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JoeRetire
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Re: Wealth Management groups -- why used if don't make financial sense

Post by JoeRetire »

sitout wrote: Tue Aug 25, 2020 12:31 pm Through a number of threads here, the consensus is fairly consistent that various actively engaged wealth management groups, UBS, Goldman, Vanguard private advisor, JP Morgan Private Banking, Morgan Stanley, others, don't warrant the required fee structures versus a do-it-yourself low cost fund approach, particularly for those who are decent students of investing.

If that's the case, how do these wealth management groups do the good business they apparently do?
Not everyone wants to DIY everything. Everyone pays others to do at least some things for them. Sometimes its oil changes, lawn services, home maintenance, dining, cleaning, and sometimes it's financial planning.
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meowcat
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Re: Wealth Management groups -- why used if don't make financial sense

Post by meowcat »

senex wrote: Tue Aug 25, 2020 12:54 pm 1) Some people have no interest

2) Some people have no ability (would panic sell on every drop etc)

3) Some people don't want the psychological yoke of being "responsible" for investing decisions (second guessing self, fretting about poor performance, explaining net worth declines to spouse, etc)

4) Some people like the self-image (want to say at parties, "my private banker at Goldman says xyz..")

5) Many people actually believe the returns are above indexing, but don't have time/ability/inclination to investigate. (It is hard to determine true post-tax returns, especially the more exotic the investments, especially if you don't do your own taxes).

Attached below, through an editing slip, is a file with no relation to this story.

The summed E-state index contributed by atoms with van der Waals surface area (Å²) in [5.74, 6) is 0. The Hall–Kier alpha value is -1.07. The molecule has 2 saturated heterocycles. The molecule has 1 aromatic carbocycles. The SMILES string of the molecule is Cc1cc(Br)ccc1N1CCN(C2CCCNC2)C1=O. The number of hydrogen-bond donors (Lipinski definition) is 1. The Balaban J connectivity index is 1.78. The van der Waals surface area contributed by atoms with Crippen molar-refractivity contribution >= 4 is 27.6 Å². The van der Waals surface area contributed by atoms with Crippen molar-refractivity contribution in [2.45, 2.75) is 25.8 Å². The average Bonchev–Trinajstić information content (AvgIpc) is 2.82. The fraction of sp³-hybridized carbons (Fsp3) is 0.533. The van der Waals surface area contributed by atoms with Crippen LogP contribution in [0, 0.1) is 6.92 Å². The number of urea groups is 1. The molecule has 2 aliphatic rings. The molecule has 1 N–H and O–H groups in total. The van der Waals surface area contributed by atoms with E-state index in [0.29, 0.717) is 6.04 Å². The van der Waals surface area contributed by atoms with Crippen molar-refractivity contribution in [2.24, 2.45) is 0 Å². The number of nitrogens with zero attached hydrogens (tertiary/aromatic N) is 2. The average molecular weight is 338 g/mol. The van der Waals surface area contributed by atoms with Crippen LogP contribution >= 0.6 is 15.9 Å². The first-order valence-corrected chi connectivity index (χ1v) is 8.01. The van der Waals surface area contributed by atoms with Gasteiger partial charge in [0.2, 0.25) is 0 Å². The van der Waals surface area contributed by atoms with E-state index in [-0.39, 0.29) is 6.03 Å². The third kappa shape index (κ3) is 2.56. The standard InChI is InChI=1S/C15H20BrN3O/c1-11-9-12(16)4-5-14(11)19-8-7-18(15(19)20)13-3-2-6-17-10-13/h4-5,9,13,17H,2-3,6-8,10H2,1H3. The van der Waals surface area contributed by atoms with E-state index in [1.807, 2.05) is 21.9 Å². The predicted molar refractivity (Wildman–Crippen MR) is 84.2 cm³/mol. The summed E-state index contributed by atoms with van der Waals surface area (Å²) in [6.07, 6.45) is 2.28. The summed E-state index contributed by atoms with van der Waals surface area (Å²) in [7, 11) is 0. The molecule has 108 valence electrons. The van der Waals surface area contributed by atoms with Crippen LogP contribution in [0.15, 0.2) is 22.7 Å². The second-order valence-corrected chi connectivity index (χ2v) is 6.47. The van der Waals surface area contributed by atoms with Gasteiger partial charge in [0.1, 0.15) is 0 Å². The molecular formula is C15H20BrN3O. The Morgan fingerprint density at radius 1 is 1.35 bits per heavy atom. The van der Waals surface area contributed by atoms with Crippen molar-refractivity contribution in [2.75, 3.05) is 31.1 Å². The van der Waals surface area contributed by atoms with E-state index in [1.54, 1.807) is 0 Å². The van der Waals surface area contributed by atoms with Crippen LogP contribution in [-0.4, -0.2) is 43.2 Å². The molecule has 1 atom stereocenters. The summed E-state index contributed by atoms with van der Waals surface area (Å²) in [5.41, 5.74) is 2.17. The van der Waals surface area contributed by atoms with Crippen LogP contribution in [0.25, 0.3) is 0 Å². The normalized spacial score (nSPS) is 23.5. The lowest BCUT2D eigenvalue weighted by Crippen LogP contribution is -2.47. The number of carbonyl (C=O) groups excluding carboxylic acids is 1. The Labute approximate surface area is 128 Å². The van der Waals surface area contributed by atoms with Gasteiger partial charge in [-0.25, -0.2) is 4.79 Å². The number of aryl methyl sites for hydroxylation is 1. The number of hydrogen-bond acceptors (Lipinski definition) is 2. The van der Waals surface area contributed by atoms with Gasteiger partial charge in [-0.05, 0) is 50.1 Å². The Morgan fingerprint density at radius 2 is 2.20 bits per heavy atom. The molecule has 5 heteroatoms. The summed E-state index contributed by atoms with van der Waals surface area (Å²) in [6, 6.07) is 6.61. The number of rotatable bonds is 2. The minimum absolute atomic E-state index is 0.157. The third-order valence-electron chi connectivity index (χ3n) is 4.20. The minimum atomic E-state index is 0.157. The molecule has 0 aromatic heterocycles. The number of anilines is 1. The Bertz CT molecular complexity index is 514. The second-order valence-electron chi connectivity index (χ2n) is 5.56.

Emphasis on 4. It's difficult to imagine just how much investors are willing to spend to get that huge ego boost by letting fellow party-goers know that they just got off the phone with their broker, and this is not a joke. My BIL spends upwards of $200k/yr for that ego boost. He wouldn't give that up for anything.
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000
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Re: Wealth Management groups -- why used if don't make financial sense

Post by 000 »

Some have so much money the fees don't matter but the time does -- at least according to their preferences, which may seem irrational to bogleheads.
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AlabamaPaul
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Re: Wealth Management groups -- why used if don't make financial sense